CINCINNATI — Sooner or later, pet owners have to say goodbye. You could say it’s the bill we receive for the years of love and the profound emotional benefits of pet ownership.
As services for pets have grown to where virtually any major medical specialty available to humans is now practiced by small-animal veterinarians – including orthopedics, neurology, cardiology, oncology, even ophthalmology – there is one developing field that helps guardians as well as pets: end-of-life care, or hospice.
Emily Miller is one veterinarian who offers hospice and in-home euthanasia for pets in the Cincinnati area. Miller, who works daytimes at Lebanon Small Animal Clinic, offers consultation in the evenings and weekends on issues including mobility, pain-management, understanding disease progression and, ultimately, when it may be time to say goodbye.
Miller began her career at the Farm Sanctuary in Watkins Glen, New York. She started as a summer intern as a student at the University of Colorado, and then returned after graduation to work for two years as manager of the sanctuary’s health-care team.
“I was in New York (state) and I was taking care of all these animals,” she said. “I was the manager of the health-care team, and I decided that I really needed to go to vet school to understand the disease processes and then also the big word is the ‘pharmacodynamics,’ or how the medicine worked to treat these ailments that I was seeing. So that was what started it.”
Initially Miller thought she’d care for large animals, but there are few jobs in large-animal medicine that see a patient through to a natural death.
“I thought that’s what I was going to do (large animal care), but I wanted to only do it in a rescue setting. … I don’t eat animal products so it would be a conflict of interest” were she to work in an agricultural capacity.
Miller said it was her day-to-day work at the Lebanon clinic that led to her interest in hospice and at-home euthanasia: “I got this job (in Lebanon) and I had no idea how many beloved family members that we would be saying goodbye to and I felt this need to provide something more than a euthanasia in the clinic. … and I just thought, you know, I want to be able to do this in peoples’ home and have them honor their pet and give them a more peaceful goodbye.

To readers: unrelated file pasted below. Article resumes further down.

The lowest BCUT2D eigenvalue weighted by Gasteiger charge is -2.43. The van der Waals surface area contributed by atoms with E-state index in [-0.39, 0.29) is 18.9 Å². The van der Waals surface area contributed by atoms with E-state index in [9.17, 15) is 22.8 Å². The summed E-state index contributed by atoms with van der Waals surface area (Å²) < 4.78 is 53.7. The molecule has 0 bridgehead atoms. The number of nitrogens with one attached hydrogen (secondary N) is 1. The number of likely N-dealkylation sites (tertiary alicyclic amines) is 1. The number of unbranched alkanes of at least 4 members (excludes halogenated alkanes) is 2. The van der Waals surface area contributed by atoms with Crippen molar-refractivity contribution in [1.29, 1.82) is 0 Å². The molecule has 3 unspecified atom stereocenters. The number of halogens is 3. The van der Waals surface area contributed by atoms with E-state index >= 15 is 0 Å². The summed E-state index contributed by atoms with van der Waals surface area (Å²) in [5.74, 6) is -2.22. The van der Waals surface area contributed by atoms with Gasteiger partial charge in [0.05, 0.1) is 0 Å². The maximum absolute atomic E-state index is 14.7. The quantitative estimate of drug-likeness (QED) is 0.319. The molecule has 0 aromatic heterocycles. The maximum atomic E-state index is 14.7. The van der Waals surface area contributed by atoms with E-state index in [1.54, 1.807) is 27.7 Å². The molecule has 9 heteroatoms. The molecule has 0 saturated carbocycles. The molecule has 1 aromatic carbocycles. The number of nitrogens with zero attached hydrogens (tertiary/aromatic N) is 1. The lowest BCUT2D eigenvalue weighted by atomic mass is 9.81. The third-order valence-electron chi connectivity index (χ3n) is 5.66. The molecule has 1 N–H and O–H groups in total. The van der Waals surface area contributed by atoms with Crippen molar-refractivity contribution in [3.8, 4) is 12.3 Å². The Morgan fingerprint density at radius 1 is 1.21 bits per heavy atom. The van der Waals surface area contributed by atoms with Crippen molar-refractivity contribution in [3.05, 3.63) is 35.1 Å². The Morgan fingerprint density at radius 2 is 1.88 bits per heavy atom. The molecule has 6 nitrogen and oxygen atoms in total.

“And then, at the same time, my dogs at home started getting – they went from seniors to geriatrics and just seeing the changes in them and educating myself in how to make their lives the best,” she said, she really began to focus on end-of-life-care for pets.
Figuring Out When the Time Is Right
She defines pet hospice as “focusing on keeping the pet comfortable and maintaining a good quality of life until it’s time for them to have a humane euthanasia.”
And when is it the right time?
"Everybody's different, and we all have a certain amount of time that we can give to that pet, a certain amount of money that we can put toward that pet and a certain amount of emotional energy that can go that pet and it’s not the same for everybody, so I never would say, 'Oh, it's too early,' because maybe for me I could have maintained a good quality of life for that dog, but for somebody else who has three kids and a full-time job and that pet’s not getting the attention that they need, then it's not a good quality of life for that pet."
Recently, Miller purchased a franchise with Lap of Love, a Florida-based company, with about 40 outposts across the country. Lap of Love provided a business template, practical protocols, and medical-community support.
Miller said her consultations run from advice on how to make a home more comfortable for a movement-reduced pet (i.e., platforms or pet steps) to pain-killers and when to make the toughest decision.
“It’s focusing on keeping the pet comfortable and maintaining a good quality of life until it’s time for them to have a humane euthanasia,” she said. “It’s knowing that there is no cure, but we’re going to try to do everything we can to keep them comfortable, until the medication is no longer adequate.”
As an example, Miller recounted a recent patient, a 9-year-old dog that was suffering from bone cancer. She identified what the dog loved to do still and then assessed when the time might be right for the owners to make a decision for euthanasia.
“We talked about when she no longer wants to eat or she no longer wants to do her favorite things like go outside and sniff in the yard. And we also talked about her physical appearance, like what her muscle mass is, her coat, is she panting? And then they were much better prepared when it came to that time when they called and said, ‘Okay, it’s time for us to say goodbye.’”
In this case, Miller was involved in the late stages of a patient’s life. But other times a pet’s owners have managed on their own – to this point.
“Sometimes,” Miller said, “I go out for a consultation and the owners just need to hear that its time to say goodbye. ... There are a lot of tears but also lots of laughter. The pet parents share wonderful memories of when their pets were healthy. They talk about their pets favorite things and the silly things they do. I leave with a heavy heart but always grateful that I was there to help end their pet's suffering.”